There is no doubt, none whatsoever, that students and their teachers should not have sexual contact.
There also is no doubt that, because of the control educators exercise over students, that students - no matter what their age - should not legally be able to consent to sexual contact with teachers.
Such contact should be illegal. Consent should not be possible.
But does Georgia law say that?
It's an intriguing question, one that the Georgia Supreme Court agreed last week to review. And it's the second time in the past year that a sexual conduct case originating in Columbia County has gone all the way to the state's high court.
The first case involved one of the many challenges to Georgia's Draconian and evolving laws regarding sex-offender registration. But the newest case regards a possible loophole that very well could set offenders free until the Legislature fixes it.
At issue is the conviction of former Harlem High School teacher and coach Melissa Chase, who was given the mandatory minimum 10-year sentence for a single sexual encounter with a 16-year-old student.
That former student admits initiating the relationship with Chase and consenting to the sexual encounter. In any other context - say, for example, if the student attended a school other than Harlem, or met Chase outside school - the encounter would not even have been illegal because the teen is older than the state's age of consent.
Disgusting and immoral, perhaps, but not illegal. However, prosecutors read the current law to mean that the relationship between teachers and students is similar to the relationship between prison guards and inmates: in that circumstance, consent to sexual contact is considered impossible because the inmate is hardly in a position to act freely.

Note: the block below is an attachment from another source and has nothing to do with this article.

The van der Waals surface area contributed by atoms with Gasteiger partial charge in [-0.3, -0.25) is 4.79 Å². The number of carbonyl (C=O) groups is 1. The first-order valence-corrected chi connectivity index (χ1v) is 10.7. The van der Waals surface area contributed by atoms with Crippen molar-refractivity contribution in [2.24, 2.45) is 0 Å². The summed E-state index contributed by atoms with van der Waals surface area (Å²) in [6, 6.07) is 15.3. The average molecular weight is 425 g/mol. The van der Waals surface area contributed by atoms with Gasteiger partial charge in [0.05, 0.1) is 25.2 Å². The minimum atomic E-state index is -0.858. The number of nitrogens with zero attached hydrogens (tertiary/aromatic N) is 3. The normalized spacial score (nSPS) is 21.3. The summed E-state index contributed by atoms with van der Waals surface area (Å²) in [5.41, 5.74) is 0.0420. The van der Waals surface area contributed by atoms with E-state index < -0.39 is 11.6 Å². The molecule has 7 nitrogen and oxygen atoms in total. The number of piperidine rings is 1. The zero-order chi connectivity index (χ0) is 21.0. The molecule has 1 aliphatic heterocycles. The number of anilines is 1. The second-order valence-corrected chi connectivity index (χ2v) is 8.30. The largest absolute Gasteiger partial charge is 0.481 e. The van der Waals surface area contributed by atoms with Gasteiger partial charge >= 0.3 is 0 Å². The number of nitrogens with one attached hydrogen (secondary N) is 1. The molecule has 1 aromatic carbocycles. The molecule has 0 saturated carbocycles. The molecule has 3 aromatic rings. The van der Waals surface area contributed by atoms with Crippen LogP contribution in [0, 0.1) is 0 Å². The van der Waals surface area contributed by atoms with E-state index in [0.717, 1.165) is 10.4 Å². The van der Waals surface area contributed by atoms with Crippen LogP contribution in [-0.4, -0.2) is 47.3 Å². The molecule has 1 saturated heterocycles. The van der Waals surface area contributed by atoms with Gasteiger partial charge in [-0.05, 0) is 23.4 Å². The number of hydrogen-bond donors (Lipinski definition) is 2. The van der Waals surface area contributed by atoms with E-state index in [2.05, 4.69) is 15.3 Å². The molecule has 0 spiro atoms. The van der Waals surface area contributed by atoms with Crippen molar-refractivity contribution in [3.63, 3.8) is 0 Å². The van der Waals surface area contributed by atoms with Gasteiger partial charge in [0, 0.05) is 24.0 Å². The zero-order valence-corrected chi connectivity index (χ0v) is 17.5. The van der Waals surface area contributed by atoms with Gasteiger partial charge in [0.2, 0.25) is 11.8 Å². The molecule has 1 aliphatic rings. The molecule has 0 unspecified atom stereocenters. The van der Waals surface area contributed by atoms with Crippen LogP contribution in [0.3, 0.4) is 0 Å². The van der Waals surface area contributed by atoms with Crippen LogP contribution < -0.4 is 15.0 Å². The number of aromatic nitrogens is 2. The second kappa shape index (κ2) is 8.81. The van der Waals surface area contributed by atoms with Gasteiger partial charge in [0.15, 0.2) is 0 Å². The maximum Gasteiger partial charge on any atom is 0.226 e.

Chase's attorneys, however, point out that while Georgia's law specifically says consent is not a defense in the relationship between jailers and inmates, or between medical personnel and patients, the law is silent on consent as a defense in the teacher-student relationship. Even the prosecutor handling the arguments before the Georgia Supreme Court in arguments this past week admits the law has a loophole.
Still, prosecutors make a powerful case that consent should not be a defense in cases in which teachers have sex with students. Augusta Superior Court Judge Carl Brown, in Chase's original trial, would not allow Chase's attorneys to use consent as a defense, and the Georgia Court of Appeals agreed.
In the end, though, the Georgia Supreme Court will render the final decision as to whether "should" is good enough when the law doesn't say what prosecutors believe the law should say.
Under any circumstance, Georgia's lawmakers must make it their No. 1 priority in the next legislative session to close this loophole and rewrite the law to emphatically state that students of any age cannot consent to sex with teachers.
It might very well be that Chase has the current law on her side. Either way, current law must be changed to better law.
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